by Shannon – We are living in strange times. I realize that under a horrific global crisis this is an understatement, but times are also extremely strange for scientists. Just yesterday I found this discussion from a relative on my Facebook feed:
Now, I’m not going to discuss the efficacy of hydroxycloroquine for treating COVID-19. As I joke to my family: “I’m not that kind of doctor”. But, I do want to discuss this exchange. What struck me about this discussion is that my relative, though well educated, does not have a degree nor training in biomedical science, medicine, or pharmacology. Neither, as far as I know, do any of the commenters, but yet they make such claims as:
“The majority of clinical trails showed that it did little to no good for the coronavirus”
“This drug may work for some people”
“Perfectly safe drug”
I begin to wonder at this exchange on drug efficacy by people that have no training in the subject. My concern is not that they had the exchange, per se. I have heard enough “free speech” and “entitled to my opinion” arguments to know that each of these individuals is entirely in their right to say what they want. My question is, rather, why they feel qualified to make statements that until a few years ago would have only been found in a discussion between qualified professionals.
The answer, I believe, has to do with words and their consequences. When I was a chemistry student, I gained knowledge through books and articles provided strategically by my teachers. Until the internet age, these documents were confined to libraries or universities. It is entirely possible that an individual could have acquired the same knowledge I obtained after a four year study of chemistry by reading the same documents on their own. But that person would have also needed to know which documents to read, and how to find them. As such, unless you went to university, it was unlikely that you even had access to the terms that chemists use to describe the universe, much less their meanings.
Then came the internet. Now, a quick Google search gives you all the scientific texts you want. You can read words like “placebo” and “methylation” and “phase II clinical trial” within a few mouse clicks. And you can repeat those words to abandon:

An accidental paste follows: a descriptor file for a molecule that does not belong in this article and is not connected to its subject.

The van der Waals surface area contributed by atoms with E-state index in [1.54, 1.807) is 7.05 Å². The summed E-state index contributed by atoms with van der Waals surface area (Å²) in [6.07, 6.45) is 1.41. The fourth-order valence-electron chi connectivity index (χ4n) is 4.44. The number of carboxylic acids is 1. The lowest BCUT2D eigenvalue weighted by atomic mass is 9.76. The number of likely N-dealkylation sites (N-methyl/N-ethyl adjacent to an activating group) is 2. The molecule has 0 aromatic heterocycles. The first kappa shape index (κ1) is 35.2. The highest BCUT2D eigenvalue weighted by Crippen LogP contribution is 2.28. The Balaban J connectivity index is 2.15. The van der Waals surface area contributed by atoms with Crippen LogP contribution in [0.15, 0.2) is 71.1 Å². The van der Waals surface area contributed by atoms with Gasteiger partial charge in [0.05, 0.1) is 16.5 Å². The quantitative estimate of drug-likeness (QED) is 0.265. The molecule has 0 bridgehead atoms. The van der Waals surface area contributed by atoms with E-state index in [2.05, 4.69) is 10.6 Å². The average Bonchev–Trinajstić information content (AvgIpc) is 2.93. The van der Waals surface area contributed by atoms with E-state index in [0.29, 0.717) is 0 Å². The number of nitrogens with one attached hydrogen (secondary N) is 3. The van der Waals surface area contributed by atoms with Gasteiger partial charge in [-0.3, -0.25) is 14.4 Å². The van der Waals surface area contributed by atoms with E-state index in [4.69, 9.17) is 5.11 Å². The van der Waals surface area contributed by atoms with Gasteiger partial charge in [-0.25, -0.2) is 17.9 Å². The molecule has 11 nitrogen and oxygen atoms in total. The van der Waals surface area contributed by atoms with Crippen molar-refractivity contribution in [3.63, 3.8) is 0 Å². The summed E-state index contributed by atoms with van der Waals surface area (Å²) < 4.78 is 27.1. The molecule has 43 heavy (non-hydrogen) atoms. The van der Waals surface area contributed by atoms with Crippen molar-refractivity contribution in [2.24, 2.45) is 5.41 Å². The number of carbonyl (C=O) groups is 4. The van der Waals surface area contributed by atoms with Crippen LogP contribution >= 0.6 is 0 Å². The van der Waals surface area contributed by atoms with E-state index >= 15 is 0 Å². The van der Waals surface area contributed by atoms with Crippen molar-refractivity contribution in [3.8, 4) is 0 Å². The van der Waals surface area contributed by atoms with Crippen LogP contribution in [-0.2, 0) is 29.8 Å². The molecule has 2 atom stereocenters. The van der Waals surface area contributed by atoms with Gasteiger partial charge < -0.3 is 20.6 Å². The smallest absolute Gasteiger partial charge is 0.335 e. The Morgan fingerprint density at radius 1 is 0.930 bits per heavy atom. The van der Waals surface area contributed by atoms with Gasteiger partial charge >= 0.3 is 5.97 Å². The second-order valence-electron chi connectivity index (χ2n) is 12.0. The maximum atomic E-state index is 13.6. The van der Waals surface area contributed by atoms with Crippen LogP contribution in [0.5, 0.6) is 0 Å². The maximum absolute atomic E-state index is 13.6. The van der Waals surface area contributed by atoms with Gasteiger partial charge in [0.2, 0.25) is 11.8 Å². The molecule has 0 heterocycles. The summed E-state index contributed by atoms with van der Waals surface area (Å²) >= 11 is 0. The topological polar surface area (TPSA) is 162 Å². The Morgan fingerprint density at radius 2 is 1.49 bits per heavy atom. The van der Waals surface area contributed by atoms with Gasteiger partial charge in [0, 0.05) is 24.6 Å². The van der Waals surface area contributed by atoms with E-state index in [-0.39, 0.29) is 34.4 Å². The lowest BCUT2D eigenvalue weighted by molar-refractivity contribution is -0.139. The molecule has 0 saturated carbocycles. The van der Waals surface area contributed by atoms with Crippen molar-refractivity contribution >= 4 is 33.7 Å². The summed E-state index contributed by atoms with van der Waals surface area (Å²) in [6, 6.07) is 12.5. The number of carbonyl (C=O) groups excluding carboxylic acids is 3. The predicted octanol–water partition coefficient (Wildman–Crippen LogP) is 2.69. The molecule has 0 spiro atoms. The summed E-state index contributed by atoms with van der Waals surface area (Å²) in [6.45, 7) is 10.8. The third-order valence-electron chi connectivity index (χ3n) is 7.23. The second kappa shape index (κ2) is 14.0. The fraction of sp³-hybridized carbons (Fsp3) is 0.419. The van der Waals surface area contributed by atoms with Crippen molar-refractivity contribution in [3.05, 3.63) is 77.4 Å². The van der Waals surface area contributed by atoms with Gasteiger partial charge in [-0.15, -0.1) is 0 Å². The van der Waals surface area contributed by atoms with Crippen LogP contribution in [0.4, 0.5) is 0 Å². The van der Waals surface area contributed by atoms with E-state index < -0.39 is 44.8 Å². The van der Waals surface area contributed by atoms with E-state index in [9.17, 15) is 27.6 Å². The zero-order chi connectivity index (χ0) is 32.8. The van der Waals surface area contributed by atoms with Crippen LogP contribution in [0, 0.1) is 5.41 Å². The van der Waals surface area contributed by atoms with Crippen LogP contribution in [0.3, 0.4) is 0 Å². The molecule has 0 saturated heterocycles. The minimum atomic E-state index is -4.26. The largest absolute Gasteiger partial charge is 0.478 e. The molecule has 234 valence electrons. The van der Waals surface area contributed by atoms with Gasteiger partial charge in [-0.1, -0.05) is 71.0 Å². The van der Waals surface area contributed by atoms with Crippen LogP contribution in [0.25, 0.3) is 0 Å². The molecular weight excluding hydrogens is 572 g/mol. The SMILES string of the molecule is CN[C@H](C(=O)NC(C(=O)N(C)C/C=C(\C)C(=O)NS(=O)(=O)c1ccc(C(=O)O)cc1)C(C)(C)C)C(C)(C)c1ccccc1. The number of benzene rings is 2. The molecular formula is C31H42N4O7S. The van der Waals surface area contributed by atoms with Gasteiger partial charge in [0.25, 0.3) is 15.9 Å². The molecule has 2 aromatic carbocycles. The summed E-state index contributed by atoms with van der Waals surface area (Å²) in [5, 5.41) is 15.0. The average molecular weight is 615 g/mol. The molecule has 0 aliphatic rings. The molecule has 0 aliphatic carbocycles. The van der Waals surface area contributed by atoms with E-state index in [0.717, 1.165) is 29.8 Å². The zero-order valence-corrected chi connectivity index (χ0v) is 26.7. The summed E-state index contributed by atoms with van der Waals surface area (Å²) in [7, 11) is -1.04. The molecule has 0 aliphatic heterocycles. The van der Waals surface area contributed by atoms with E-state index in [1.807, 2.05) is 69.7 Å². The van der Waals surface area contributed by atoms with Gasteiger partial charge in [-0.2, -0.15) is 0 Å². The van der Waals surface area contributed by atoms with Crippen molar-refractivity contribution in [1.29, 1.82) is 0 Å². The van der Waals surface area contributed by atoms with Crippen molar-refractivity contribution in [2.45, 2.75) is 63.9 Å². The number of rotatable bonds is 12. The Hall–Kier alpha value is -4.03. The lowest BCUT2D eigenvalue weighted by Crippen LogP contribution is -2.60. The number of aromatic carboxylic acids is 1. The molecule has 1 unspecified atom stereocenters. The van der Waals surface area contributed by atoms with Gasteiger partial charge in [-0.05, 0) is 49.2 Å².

“The Phase II clinical trial showed the methylated compound had no greater impact on symptoms than a placebo”
See? I just made this sentence up. I have no idea what I’m talking about because, like the people on my relative’s facebook page, I don’t have a degree in pharmacology. But it sounds good, right? The difference in today’s age is not access to the words that experts use, but rather understanding their use and meaning. This still takes training and experience. Science has its own language. Until the past 20 years or so, that language was restricted to those who had studied the subject. Today, anyone can sound like an expert just by stringing the right words together.
In my relative’s case, I wonder if her Facebook friends would make such comments if they were standing at the bedside of a seriously ill patient and their response would dictate the treatment. Perhaps, but I imagine it is unlikely. On Facebook, however, these individuals face no immediate consequences. They can discuss the efficacy of hydroxychloroqine or the neurological impacts of space flight to Mars with equal impunity.
In many cases, such conversations are truly innocuous. But the current pandemic has shown that these types of discussions can have life-threatening consequences. The defiance of lockdown orders is often coupled with statements on epidemiological disease spread. The refusal to wear masks is often coupled with material science discussions on droplet transfer through fabrics. In these instances, using words without understanding meaning or context can put people’s lives in danger.
So what can we do going forward? While governments might rush to police people’s words as a quick fix, this muzzle on free speech would be dangerous and unwarranted. Rather, I see two possibilities, and scientists have a big role to play in both.
The first is to explain our words. We scientists use specific words because we require precision, and the use of those words is necessary to accurately describe a phenomenon. So why not use those words, but explain what we mean? Too often science communication is translated to “dumbing down” science for the public. This can lead to people finding words on the internet and using them with no context. So, why don’t we give scientific context? Why don’t we explain the terms rather than avoid using them. Sure, it takes a bit longer. But one of the biggest benefits knowledge brings is helping people to better understand the limits of their own knowledge. The more you learn, the more you understand how little you really do know about the world.
Second, is to teach responsible knowledge gathering. This is happening throughout the world in schools and colleges. Understanding where to find accurate, peer-reviewed information can at the very least prevent people from parroting unfounded claims. They may not understand what they are saying, but at least what they are saying comes from a qualified source.
In some ways, we can partially lay the socio-political upheaval of this pandemic at the feet of scientists. It’s not that we didn’t predict such outbreaks. It’s that we didn’t do enough to help non-scientists understand what we meant by our claims. I sincerely hope that this crisis creates a revolution in science where we no longer quibble over impact factors and H-indices that mean nothing outside of our little navel-gazing profession. We must realize the real impact lies in my relative’s Facebook page. Because what good is learning about the observable universe if no one listens to what you’ve learned? It’s like burning down a library where no one has ever read a single book.